There are many differences between men and women, and these are also apparent in multiple psychiatric and socially problematic behaviors including aggression, criminality, drug use, and gambling. When you compare large groups of men and women, men show a slightly higher vulnerability for these behaviors than women: they are more sensitive to rewards and risk-taking, are less able to inhibit their behavior, show a greater preference for immediate instead of delayed rewards, and are more likely to persevere in such behaviors .
Because of higher prevalence, maladaptive behavior has been mainly investigated in men, and there is a critical lack of information for women. Furthermore, understanding sex-specific biological factors that play a role in these behaviors may help to improve interventions. We still know very little about sex differences in diet and lifestyle and how dietary intake and lifestyle factors can exert sex-specific effects on behavior. The research of the Eat2beNICE consortium therefore specifically focuses on differences between men and women when investigating how food and lifestyle influence impulsivity and compulsivity.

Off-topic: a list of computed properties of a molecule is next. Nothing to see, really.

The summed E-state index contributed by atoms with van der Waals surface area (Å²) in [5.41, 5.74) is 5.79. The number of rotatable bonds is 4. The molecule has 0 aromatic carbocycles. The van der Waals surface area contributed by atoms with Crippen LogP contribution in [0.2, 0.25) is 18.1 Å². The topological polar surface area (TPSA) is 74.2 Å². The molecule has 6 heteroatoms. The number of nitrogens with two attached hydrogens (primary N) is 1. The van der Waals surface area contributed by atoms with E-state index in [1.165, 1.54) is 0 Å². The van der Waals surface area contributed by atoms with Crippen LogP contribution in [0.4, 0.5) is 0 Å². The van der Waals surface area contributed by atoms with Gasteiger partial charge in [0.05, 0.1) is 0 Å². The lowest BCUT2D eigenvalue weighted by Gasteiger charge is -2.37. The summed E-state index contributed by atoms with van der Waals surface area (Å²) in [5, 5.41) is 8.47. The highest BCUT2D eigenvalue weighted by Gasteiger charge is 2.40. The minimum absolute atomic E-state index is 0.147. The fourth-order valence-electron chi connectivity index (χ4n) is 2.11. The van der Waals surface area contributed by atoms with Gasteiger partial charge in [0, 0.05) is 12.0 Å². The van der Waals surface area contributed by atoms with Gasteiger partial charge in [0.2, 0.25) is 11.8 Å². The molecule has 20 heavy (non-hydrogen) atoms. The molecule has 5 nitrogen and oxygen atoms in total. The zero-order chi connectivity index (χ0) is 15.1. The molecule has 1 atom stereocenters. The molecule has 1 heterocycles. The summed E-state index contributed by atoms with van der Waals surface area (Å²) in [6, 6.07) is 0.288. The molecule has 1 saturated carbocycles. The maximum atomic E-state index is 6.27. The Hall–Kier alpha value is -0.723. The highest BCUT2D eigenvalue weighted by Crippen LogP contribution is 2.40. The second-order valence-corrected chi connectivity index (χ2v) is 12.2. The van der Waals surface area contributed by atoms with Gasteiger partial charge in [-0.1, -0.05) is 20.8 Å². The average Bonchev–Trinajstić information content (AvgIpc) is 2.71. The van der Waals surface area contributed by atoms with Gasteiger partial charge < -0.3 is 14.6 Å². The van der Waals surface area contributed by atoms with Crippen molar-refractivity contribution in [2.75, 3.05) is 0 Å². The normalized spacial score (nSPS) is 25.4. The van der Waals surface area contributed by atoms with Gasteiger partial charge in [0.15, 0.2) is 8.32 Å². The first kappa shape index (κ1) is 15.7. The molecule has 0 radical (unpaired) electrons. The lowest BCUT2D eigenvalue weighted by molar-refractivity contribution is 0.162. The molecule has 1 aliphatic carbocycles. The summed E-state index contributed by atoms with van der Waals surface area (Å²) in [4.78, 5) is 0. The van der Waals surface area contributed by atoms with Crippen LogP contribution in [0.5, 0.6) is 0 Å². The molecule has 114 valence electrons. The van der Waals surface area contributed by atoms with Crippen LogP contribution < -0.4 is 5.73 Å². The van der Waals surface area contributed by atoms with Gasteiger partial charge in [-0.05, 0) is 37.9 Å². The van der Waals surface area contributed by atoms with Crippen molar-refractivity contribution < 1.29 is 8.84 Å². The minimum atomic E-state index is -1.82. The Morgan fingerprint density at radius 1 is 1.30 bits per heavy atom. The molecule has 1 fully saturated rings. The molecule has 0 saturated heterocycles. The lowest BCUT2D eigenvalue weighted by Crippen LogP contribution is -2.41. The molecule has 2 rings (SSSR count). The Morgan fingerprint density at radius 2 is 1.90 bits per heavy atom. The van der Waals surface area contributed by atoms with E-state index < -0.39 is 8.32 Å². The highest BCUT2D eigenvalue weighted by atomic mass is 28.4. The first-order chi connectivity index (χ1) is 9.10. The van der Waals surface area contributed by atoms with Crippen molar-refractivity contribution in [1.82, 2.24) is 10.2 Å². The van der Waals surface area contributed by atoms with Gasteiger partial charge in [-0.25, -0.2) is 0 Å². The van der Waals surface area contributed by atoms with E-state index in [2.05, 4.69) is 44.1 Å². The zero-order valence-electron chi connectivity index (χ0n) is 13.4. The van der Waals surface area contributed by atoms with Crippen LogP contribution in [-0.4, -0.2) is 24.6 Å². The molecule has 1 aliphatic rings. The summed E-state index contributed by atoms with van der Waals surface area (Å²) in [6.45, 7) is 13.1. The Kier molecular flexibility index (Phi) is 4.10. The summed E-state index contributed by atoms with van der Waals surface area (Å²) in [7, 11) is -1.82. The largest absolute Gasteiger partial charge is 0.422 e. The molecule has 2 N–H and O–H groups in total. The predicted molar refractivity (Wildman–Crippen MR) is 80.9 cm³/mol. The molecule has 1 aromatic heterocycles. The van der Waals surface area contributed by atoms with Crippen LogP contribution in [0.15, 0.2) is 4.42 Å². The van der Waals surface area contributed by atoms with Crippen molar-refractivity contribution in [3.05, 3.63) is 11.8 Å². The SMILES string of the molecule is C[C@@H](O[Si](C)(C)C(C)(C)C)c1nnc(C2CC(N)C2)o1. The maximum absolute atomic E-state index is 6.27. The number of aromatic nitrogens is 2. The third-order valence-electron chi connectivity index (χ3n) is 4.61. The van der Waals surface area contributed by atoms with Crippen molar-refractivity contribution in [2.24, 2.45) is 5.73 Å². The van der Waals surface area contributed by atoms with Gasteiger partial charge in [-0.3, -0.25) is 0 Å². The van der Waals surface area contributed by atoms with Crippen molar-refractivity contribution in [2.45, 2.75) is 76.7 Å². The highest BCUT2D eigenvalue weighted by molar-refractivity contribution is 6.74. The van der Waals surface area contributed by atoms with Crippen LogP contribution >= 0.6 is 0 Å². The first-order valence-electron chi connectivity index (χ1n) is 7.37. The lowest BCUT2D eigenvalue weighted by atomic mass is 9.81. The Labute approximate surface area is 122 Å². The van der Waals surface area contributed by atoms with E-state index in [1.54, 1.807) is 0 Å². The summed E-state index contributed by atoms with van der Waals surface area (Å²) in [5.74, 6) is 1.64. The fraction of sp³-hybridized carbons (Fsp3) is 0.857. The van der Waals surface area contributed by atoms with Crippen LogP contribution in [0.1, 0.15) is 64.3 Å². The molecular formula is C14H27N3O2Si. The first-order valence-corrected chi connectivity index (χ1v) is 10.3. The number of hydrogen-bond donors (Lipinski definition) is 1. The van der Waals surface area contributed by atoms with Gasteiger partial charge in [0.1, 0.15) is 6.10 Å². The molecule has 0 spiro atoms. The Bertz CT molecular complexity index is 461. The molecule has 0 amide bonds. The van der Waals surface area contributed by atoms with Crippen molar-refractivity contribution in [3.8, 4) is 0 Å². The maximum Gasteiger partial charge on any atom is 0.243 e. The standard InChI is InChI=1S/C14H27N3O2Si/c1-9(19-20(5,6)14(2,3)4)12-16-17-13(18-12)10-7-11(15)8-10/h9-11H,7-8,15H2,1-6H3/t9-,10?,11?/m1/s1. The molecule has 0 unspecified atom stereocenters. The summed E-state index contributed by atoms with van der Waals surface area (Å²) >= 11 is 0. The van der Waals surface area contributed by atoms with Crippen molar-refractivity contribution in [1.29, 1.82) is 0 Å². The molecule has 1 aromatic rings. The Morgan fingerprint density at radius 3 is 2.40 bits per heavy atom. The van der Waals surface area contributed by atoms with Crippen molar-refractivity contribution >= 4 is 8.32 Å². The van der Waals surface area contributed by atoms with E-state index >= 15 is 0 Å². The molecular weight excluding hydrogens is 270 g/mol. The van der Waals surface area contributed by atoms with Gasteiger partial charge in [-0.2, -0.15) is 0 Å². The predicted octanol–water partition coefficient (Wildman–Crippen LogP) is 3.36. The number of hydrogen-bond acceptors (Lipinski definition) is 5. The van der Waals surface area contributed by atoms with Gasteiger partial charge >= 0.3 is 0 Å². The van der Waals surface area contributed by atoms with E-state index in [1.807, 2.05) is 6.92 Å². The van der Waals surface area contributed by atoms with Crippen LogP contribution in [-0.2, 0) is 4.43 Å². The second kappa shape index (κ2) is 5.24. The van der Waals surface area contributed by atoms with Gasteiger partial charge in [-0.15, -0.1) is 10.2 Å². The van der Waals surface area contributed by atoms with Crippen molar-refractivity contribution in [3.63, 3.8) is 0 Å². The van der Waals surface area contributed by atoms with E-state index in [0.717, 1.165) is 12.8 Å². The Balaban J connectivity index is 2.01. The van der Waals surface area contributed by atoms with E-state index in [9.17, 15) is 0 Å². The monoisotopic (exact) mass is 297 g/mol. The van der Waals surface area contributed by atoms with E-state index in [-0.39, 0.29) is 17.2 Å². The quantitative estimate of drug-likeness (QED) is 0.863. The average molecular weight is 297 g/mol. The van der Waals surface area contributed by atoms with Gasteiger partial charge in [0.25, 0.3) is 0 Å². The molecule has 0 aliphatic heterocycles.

There is a growing body of scientific evidence of the powerful effects of nutrition and lifestyle on mental health. See our helpful information on Healthy nutrition.
Before specific diets can be used as treatments, they first need to be carefully tested in clinical trials. With the Eat2beNICE research consortium we are focused on ground-breaking research and clinical trials to evidence the relationship between nutrition, lifestyle, and our mental health.